Your Career - Postgraduates
There is such diversity in the postgraduate careers area that career development is very often a case by case situation. At one end of the spectrum there are postgraduate students whose research and work interests are so specialised they almost need to consider themselves as entrepreneurs, small businesses, and act in ways that a business person might to track down contracts, funding, work opportunities, consultancies or regular jobs. Informational networking is often key in this specialised type of situation, ie., ‘getting out there and becoming known’. On the other hand, someone may have taken on postgraduate study because of already known work opportunities within their current employment or professional field. The task here is a little easier perhaps: taking the necessary steps and actions to secure a new position, accessing a promotion, or convincing a known employer to introduce new work roles or perspectives based on the postgraduate study which has been undertaken.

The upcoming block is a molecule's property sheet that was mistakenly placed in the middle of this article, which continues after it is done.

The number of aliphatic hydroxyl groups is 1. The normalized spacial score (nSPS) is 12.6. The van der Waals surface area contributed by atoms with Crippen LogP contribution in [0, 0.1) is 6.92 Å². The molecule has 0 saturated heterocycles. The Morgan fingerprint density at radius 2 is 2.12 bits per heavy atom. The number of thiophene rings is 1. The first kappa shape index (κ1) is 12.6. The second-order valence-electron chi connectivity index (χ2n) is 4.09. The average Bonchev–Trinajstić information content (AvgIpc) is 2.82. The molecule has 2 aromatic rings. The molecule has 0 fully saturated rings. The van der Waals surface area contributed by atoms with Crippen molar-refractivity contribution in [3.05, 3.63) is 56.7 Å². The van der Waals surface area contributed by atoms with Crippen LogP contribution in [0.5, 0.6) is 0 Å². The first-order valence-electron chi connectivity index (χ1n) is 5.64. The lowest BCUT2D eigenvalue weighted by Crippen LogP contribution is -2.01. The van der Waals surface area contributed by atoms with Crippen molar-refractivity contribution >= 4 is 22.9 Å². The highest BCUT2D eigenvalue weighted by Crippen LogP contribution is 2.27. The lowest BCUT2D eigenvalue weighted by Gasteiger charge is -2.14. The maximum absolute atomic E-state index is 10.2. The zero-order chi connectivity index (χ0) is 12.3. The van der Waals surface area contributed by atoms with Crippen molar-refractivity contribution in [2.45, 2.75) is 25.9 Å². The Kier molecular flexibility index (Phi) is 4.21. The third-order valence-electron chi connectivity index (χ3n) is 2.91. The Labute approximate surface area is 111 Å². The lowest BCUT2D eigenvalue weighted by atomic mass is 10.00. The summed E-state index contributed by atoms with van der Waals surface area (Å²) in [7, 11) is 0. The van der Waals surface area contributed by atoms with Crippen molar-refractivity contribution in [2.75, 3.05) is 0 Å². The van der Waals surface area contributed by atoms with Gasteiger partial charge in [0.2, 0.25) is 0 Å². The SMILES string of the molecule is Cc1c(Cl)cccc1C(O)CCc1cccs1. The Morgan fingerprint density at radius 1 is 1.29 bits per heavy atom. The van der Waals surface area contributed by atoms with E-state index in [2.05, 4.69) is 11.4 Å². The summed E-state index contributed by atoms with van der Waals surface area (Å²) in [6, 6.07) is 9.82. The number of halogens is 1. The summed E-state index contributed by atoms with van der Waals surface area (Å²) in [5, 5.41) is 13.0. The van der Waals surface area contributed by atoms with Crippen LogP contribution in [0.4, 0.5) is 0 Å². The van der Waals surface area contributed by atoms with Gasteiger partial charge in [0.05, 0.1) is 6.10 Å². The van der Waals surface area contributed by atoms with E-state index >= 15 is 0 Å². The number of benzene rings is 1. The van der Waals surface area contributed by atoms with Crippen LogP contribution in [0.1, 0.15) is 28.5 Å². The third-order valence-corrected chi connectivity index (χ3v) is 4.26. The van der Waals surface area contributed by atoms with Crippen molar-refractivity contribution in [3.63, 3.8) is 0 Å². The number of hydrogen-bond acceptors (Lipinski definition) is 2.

Of course some students take on postgraduate study owing to their specific interests alone, and only consider the graduate labour market much later. There is nothing wholly wrong with such an approach, yet students who find themselves in this situation are often in need (perhaps more so than the other situations described above) of having a Career Action Plan. The Careers Service provides both online and face-to-face workshops on topics like career action planning. And, it is never too early, or too late, to start a Career Action Plan.